A potent new fentanyl derivative known as “White China” that isn’t yet illegal in New York is helping to drive a spike in overdose deaths locally, NYPD officials and Brooklyn prosecutors said Wednesday as they announced charges against a drug trafficking gang with links to the Bloods.

Furanyl fentanyl, the derivative the ring was distributing in Brooklyn, was manufactured in China and can be up to 50 times more potent than heroin, Acting Brooklyn District Attorney Eric Gonzalez told reporters at a news conference.

“These synthetics are lethal, they are cheap and they continue to flow into our streets,” Gonzalez said.

NYPD Chief of Detectives Robert Boyce said police believed the new fentanyl compound had been ordered from China over an encrypted part of the internet — the so-called “dark web” — and shipped from a supplier in Arizona to the Brooklyn drug ring.

Because the compound is so new, he said, it was just added to the federal list of illegal controlled substances late last year, and still hasn’t been made illegal by New York State. Prosecutors charged the ring with attempted sale of an illegal drug on the theory that many buyers thought the knockoff actually was heroin.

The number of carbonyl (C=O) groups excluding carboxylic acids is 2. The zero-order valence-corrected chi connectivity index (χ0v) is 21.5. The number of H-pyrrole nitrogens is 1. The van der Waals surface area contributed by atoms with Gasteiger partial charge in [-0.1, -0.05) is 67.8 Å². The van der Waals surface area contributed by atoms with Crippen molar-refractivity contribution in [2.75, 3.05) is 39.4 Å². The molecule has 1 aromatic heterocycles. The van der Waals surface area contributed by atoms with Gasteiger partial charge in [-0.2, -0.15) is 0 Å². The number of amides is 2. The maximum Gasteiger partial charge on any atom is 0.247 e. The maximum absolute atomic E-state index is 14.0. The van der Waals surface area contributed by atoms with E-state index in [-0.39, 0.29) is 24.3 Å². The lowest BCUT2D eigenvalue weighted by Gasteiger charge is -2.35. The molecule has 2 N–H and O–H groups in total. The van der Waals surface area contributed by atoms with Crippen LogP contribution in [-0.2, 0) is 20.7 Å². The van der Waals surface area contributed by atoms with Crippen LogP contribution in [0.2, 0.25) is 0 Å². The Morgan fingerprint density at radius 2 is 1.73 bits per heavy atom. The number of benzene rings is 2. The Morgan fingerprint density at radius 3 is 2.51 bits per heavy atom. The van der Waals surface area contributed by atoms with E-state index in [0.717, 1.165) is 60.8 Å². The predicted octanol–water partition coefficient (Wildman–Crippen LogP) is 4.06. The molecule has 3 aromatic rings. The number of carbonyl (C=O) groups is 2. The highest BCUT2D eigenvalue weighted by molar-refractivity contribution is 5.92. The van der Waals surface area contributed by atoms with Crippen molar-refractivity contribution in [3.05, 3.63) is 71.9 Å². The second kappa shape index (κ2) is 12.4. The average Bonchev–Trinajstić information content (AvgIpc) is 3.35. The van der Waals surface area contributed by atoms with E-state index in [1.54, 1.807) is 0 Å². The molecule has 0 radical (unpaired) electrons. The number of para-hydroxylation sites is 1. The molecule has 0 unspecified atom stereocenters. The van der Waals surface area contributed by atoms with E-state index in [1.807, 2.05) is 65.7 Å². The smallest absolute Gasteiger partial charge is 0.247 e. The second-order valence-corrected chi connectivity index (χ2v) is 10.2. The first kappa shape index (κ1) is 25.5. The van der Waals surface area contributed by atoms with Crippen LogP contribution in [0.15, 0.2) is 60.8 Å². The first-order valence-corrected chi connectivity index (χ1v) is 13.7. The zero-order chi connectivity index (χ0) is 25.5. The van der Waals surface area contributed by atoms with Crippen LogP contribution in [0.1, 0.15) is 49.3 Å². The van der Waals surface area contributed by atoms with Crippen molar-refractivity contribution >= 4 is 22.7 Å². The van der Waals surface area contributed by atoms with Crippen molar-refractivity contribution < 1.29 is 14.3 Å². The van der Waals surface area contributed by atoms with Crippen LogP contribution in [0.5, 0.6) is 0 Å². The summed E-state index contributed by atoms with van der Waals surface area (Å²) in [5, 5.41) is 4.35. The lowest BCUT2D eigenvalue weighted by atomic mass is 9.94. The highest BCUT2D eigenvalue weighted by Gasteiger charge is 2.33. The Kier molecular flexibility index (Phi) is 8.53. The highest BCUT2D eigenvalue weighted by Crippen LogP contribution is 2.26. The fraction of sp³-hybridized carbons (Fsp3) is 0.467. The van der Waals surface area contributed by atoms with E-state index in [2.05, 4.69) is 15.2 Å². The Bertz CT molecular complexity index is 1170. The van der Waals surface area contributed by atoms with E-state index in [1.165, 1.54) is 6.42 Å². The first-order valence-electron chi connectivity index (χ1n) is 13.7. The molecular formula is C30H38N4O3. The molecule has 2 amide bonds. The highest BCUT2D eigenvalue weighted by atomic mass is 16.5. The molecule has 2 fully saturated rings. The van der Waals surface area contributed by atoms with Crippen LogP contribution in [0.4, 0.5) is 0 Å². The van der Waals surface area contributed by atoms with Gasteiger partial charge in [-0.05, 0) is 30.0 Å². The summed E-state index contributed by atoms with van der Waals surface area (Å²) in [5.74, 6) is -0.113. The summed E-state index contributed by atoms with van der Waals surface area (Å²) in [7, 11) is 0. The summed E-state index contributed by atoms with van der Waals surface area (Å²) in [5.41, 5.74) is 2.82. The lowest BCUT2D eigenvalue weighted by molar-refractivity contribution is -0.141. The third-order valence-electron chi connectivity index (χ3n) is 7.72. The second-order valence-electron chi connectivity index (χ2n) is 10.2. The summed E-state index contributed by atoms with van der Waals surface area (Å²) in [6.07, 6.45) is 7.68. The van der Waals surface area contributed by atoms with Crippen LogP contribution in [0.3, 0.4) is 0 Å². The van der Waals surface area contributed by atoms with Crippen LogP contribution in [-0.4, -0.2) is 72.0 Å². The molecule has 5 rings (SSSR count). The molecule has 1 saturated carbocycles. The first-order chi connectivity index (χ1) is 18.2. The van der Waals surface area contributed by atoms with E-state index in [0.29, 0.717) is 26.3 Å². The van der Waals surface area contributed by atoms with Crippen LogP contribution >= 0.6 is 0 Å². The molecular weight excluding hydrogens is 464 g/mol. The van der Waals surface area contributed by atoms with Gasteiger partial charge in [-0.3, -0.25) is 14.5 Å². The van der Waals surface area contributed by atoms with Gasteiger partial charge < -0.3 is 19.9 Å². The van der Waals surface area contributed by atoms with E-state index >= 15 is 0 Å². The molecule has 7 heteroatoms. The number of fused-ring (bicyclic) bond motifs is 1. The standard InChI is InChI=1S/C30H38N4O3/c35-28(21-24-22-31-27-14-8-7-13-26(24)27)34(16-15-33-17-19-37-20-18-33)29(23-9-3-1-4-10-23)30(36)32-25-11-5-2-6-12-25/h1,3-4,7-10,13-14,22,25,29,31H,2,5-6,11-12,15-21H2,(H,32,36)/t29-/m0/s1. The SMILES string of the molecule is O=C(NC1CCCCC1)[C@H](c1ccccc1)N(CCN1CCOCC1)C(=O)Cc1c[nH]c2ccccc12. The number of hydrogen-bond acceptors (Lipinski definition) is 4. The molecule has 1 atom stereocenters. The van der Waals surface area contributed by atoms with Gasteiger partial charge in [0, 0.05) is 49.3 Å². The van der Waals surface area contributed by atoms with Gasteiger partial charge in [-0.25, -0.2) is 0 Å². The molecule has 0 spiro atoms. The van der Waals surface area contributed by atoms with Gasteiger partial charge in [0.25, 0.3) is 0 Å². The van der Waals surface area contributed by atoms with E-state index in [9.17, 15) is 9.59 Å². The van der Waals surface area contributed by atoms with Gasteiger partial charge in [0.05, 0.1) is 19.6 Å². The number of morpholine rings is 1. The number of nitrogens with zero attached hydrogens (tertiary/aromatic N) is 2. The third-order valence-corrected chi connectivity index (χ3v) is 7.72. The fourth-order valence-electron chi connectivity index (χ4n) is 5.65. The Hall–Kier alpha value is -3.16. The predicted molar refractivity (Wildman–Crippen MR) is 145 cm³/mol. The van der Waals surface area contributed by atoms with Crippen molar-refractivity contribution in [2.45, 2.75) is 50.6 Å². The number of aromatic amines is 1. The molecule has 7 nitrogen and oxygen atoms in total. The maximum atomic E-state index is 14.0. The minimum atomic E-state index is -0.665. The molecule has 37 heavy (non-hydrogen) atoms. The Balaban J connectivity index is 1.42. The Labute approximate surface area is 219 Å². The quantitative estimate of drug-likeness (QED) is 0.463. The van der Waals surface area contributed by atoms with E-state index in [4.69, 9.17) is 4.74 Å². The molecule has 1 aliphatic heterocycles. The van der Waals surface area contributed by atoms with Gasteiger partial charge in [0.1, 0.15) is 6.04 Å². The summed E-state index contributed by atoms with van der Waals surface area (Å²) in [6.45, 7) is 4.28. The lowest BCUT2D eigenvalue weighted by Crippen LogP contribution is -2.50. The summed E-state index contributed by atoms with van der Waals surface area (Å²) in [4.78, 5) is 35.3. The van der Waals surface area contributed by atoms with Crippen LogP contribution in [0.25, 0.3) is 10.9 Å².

“That’s something the lawmakers need to work on in Albany,” Boyce said.

In a 357-count indictment in Brooklyn Supreme Court, prosecutors charged Nigel Maloney of Phoenix as the primary supplier of heroin, cocaine and the fentanyl to the Brooklyn ring, which was allegedly headed by Jerome Horton and Willie Billingslea of East New York.

The 34 members of the ring charged in the indictment included three Long Islanders: Christopher Corley, 40, of Freeport, Jackie Hillard, 43, of Ronkonkoma, and Micky Hilton, 36, of Rockville Centre.

Officials said the ring was raking in $1 million a year, and they seized $300,000 in cash, 13 firearms, and 4.5 kilograms of furanyl fentanyl along with 2.4 kilograms of cocaine and 1.7 kilograms of heroin.

The fentanyl derivative, officials said, sells for as little as $7 an envelope, but its potency has led to an increase in addiction rates and demand from users for increasingly pure heroin. During the past year, overdose deaths have more than tripled the number of homicides in the city.

“You do the numbers,” Boyce said. “This is the crisis we have.”